Creative Curriculum at Highfield – click here to view
“The curriculum is a strength of the school. Each subject is bought to life through innovative, creative and practical approaches which challenge and spark pupils’ interest” – Ofsted 2016
What we do and why
At Highfield we organise our Creative Curriculum into termly whole school topics (chosen by children and staff) which incorporate and promote our school values. We have created a skills and knowledge based continuum of year group curriculum maps which include coverage of the National Curriculum, as part of a broadly balanced curriculum provision which meets the needs of Highfield’s pupils, taking regard of the school setting and local, national and international developments.
Our planning incorporates higher-order questioning and challenge for all pupils. Our curriculum is designed to be meaningful and purposeful, including practical, hands-on activities. Staff take every opportunity to promote learning beyond the classroom – outdoors in our mini-farm and wildlife area and further afield on trips and excursions.
Children are encouraged to undertake their own research projects, follow their own interests and preferred learning styles through pre-learning topic homework challenges. Regular feedback from children reveals how this cross-curricular approach allows them to make connections and apply their knowledge and skills across different subjects. At Highfield, pupils are motivated and learning is fun.
Curriculum Maps for Years 1-6
To read our Creative Curriculum Policy – Click here
‘Changes to Curriculum and Assessment’ – Powerpoint information – Click here
“Well organised homework can play a vital role in raising standards of achievement”
10 THINGS TO HELP WITH HOMEWORK
10 things you can do to help your child learn
1. Give your child confidence through lots of praise and encouragement.
As a parent, you have tremendous power to strengthen your child’s confidence – and confidence is vital to learning.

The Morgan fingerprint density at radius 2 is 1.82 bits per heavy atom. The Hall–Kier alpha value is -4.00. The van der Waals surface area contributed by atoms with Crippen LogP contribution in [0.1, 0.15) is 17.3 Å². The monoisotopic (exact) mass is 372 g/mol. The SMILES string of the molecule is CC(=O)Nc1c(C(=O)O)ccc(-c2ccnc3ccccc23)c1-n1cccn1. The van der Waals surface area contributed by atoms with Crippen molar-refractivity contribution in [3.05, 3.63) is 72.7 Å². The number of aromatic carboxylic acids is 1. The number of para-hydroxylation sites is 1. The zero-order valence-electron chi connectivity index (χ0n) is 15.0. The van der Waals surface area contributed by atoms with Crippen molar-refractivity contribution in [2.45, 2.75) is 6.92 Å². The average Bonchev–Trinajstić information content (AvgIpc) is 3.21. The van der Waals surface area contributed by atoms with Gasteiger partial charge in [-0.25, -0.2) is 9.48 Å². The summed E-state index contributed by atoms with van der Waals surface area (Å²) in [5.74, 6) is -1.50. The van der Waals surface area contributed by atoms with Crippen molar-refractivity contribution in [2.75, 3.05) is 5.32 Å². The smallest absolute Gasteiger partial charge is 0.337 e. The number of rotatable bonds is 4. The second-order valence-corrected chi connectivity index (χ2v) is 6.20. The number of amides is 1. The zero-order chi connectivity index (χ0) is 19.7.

Provide specific praise that focuses on a particular aspect of their work. Comments such as “I like the way you have…” is more effective than “You’re clever!”.
2. Read to, and with, your child as much as possible.
As part of the National Year of Reading the Government is encouraging parents and carers to read to children, hear them read, or encourage them to read to themselves for at least 20 minutes a day.
3. Encourage children to observe and talk about their surroundings.
Even young children can be helped to read notices and signs, for example, and understand what they mean.
4. Make use of your local library.
Look out for special events and services for children.
5. Visit museums and places you think your child might find interesting.
Children now have free admission to major national museums and art galleries.
6. If your children like watching television, watch it with them sometimes and encourage them to talk about what they have seen. They will get more out of the experience.
7. Try to set time aside to do “homework” activities with young children.
8. Wherever possible, try to provide a reasonably quiet place for children to do homework (or help them to get to other places where homework can be done).
9. Encourage your child to discuss homework with you, including feedback from teachers.
10. Try to help your child to see the enjoyable aspects of homework.